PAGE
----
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Computational Complexity of Subspace Detectors and Matched Field Processing

Description: Subspace detectors implement a correlation type calculation on a continuous (network or array) data stream [Harris, 2006]. The difference between subspace detectors and correlators is that the former projects the data in a sliding observation window onto a basis of template waveforms that may have a dimension (d) greater than one, and the latter projects the data onto a single waveform template. A standard correlation detector can be considered to be a degenerate (d=1) form of a subspace detector. Figure 1 below shows a block diagram for the standard formulation of a subspace detector. The detector consists of multiple multichannel correlators operating on a continuous data stream. The correlation operations are performed with FFTs in an overlap-add approach that allows the stream to be processed in uniform, consecutive, contiguous blocks. Figure 1 is slightly misleading for a calculation of computational complexity, as it is possible, when treating all channels with the same weighting (as shown in the figure), to perform the indicated summations in the multichannel correlators before the inverse FFTs and to get by with a single inverse FFT and overlap add calculation per multichannel correlator. In what follows, we make this simplification.
Date: December 1, 2010
Creator: Harris, D B
Partner: UNT Libraries Government Documents Department

Numerical Calculation of the Spectrum of the Severe (1%) Lighting Current and Its First Derivative

Description: Recently, the direct-strike lighting environment for the stockpile-to-target sequence was updated [1]. In [1], the severe (1%) lightning current waveforms for first and subsequent return strokes are defined based on Heidler's waveform. This report presents numerical calculations of the spectra of those 1% lightning current waveforms and their first derivatives. First, the 1% lightning current models are repeated here for convenience. Then, the numerical method for calculating the spectra is presented and tested. The test uses a double-exponential waveform and its first derivative, which we fit to the previous 1% direct-strike lighting environment from [2]. Finally, the resulting spectra are given and are compared with those of the double-exponential waveform and its first derivative.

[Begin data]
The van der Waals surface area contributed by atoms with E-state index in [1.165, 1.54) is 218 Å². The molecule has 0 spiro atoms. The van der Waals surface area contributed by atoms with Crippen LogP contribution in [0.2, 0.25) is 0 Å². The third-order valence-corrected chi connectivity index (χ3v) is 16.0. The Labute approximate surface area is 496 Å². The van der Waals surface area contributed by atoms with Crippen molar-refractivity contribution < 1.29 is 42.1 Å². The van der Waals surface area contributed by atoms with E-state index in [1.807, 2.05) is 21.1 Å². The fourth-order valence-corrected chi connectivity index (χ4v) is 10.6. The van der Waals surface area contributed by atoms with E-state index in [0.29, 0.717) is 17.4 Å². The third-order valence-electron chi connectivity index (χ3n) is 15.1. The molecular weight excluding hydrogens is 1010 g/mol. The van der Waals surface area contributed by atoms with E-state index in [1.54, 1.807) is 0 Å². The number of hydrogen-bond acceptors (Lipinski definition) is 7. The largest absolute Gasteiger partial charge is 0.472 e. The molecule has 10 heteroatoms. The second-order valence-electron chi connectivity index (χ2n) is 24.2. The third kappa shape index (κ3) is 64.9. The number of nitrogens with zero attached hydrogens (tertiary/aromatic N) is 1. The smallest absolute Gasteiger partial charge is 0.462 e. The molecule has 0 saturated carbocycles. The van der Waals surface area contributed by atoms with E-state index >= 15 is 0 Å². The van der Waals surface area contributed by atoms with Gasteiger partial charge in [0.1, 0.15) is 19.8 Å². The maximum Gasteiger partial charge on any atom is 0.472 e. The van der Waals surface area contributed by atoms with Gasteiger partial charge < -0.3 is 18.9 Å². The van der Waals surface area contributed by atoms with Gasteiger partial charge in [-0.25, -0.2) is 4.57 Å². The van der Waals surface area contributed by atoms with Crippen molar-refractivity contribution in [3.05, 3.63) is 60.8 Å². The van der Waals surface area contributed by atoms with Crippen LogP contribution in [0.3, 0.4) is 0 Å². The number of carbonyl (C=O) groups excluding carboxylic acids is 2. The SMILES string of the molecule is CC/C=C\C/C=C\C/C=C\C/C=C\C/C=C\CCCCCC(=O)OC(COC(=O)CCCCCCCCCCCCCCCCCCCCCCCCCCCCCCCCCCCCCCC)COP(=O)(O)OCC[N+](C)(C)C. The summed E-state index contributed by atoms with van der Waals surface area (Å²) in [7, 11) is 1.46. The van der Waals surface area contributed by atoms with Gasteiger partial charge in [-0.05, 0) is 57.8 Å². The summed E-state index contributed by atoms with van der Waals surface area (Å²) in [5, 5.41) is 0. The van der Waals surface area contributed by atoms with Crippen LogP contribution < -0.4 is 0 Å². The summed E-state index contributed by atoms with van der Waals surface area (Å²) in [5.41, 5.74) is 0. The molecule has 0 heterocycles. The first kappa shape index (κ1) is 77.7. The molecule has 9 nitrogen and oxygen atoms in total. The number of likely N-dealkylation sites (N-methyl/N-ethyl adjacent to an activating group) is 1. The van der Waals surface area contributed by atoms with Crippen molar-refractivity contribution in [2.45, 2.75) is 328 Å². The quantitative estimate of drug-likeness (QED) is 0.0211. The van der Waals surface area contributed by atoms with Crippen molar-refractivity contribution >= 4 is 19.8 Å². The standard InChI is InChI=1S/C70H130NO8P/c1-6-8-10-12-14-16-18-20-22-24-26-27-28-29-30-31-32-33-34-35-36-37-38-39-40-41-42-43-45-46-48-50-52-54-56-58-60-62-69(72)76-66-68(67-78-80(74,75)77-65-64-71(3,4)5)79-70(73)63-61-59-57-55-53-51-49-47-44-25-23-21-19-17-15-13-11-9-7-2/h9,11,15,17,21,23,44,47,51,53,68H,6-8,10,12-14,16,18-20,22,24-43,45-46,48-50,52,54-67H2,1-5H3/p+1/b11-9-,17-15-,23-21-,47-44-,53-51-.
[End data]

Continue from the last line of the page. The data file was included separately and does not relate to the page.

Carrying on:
Date: February 12, 2010
Creator: Brown, C G; Ong, M M; Perkins, M P & Speer, R D
Partner: UNT Libraries Government Documents Department

Monitoring microbe-induced physical property changes using high-frequency acoustic waveform data: Toward the development of a microbial megascope

Description: A laboratory investigation was undertaken to determine the effect of microbe generated gas bubbles in controlled, saturated sediment columns utilizing a novel technique involving acoustic wave propagation. Specifically, the effect of denitrifying bacteria on saturated flow conditions was evaluated in light of the stimulated production of N{sub 2} gas and the resulting plugging of the pore throats. The propagation of high frequency acoustic waves through the sediment columns was used to locate those regions in the column where gas accumulation occurred. Over a period of six weeks, regions of gas accumulation resulted in the attenuation of acoustic wave energies with the decreases in amplitude typically greater than one order of magnitude.
Date: May 20, 2002
Creator: Williams, Kenneth Hurst
Partner: UNT Libraries Government Documents Department

3-D full waveform inversion of seismic data; Part I. Theory

Description: Full waveform inversion of seismic data is a challenging subject partly because of the lack of precise knowledge of the source. Since currently available approaches involve some form of approximations to the source, inversion results are subject to the quality and the choice of the source information used. A new full waveform inversion scheme has been introduced (Lee and Kim, 2003) using normalized wavefield for simple two-dimensional (2-D) scalar problems. The method does not require source information, so potential inversion errors due to source estimation may be eliminated. A gather of seismic traces is first Fourier-transformed into the frequency domain and a normalized wavefield is obtained for each trace in the frequency domain. Normalization is done with respect to the frequency response of a reference trace selected from the gather, so the complex-valued normalized wavefield is source-independent and dimensionless. The inversion algorithm minimizes misfits between measured normalized wavefield and numerically computed normalized wavefield. In this paper the full waveform inversion is extended to three-dimensional (3-D) problems.